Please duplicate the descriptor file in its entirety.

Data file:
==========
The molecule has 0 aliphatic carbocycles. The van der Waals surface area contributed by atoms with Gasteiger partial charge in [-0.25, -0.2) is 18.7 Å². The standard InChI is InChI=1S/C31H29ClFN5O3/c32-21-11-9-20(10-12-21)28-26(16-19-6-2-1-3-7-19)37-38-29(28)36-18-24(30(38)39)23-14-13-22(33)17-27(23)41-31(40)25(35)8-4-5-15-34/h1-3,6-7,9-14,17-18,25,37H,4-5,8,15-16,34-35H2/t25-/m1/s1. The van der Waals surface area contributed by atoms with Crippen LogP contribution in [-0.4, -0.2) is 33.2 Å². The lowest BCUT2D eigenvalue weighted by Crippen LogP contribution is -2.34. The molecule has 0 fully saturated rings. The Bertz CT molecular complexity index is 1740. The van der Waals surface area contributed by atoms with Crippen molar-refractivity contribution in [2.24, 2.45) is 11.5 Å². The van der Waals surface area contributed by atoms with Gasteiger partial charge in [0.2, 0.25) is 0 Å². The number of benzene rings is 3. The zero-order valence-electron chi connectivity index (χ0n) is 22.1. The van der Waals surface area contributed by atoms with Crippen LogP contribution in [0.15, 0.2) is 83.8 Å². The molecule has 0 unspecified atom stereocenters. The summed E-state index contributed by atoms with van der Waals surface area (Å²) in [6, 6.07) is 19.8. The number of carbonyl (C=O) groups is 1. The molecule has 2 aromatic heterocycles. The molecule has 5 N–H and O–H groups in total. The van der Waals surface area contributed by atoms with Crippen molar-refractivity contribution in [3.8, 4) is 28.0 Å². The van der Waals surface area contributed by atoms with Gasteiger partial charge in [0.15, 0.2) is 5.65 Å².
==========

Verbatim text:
The molecule has 0 aliphatic carbocycles. The van der Waals surface area contributed by atoms with Gasteiger partial charge in [-0.25, -0.2) is 18.7 Å². The standard InChI is InChI=1S/C31H29ClFN5O3/c32-21-11-9-20(10-12-21)28-26(16-19-6-2-1-3-7-19)37-38-29(28)36-18-24(30(38)39)23-14-13-22(33)17-27(23)41-31(40)25(35)8-4-5-15-34/h1-3,6-7,9-14,17-18,25,37H,4-5,8,15-16,34-35H2/t25-/m1/s1. The van der Waals surface area contributed by atoms with Crippen LogP contribution in [-0.4, -0.2) is 33.2 Å². The lowest BCUT2D eigenvalue weighted by Crippen LogP contribution is -2.34. The molecule has 0 fully saturated rings. The Bertz CT molecular complexity index is 1740. The van der Waals surface area contributed by atoms with Crippen molar-refractivity contribution in [2.24, 2.45) is 11.5 Å². The van der Waals surface area contributed by atoms with Gasteiger partial charge in [0.2, 0.25) is 0 Å². The number of benzene rings is 3. The zero-order valence-electron chi connectivity index (χ0n) is 22.1. The van der Waals surface area contributed by atoms with Crippen LogP contribution in [0.15, 0.2) is 83.8 Å². The molecule has 0 unspecified atom stereocenters. The summed E-state index contributed by atoms with van der Waals surface area (Å²) in [6, 6.07) is 19.8. The number of carbonyl (C=O) groups is 1. The molecule has 2 aromatic heterocycles. The molecule has 5 N–H and O–H groups in total. The van der Waals surface area contributed by atoms with Crippen molar-refractivity contribution in [3.8, 4) is 28.0 Å². The van der Waals surface area contributed by atoms with Gasteiger partial charge in [0.15, 0.2) is 5.65 Å².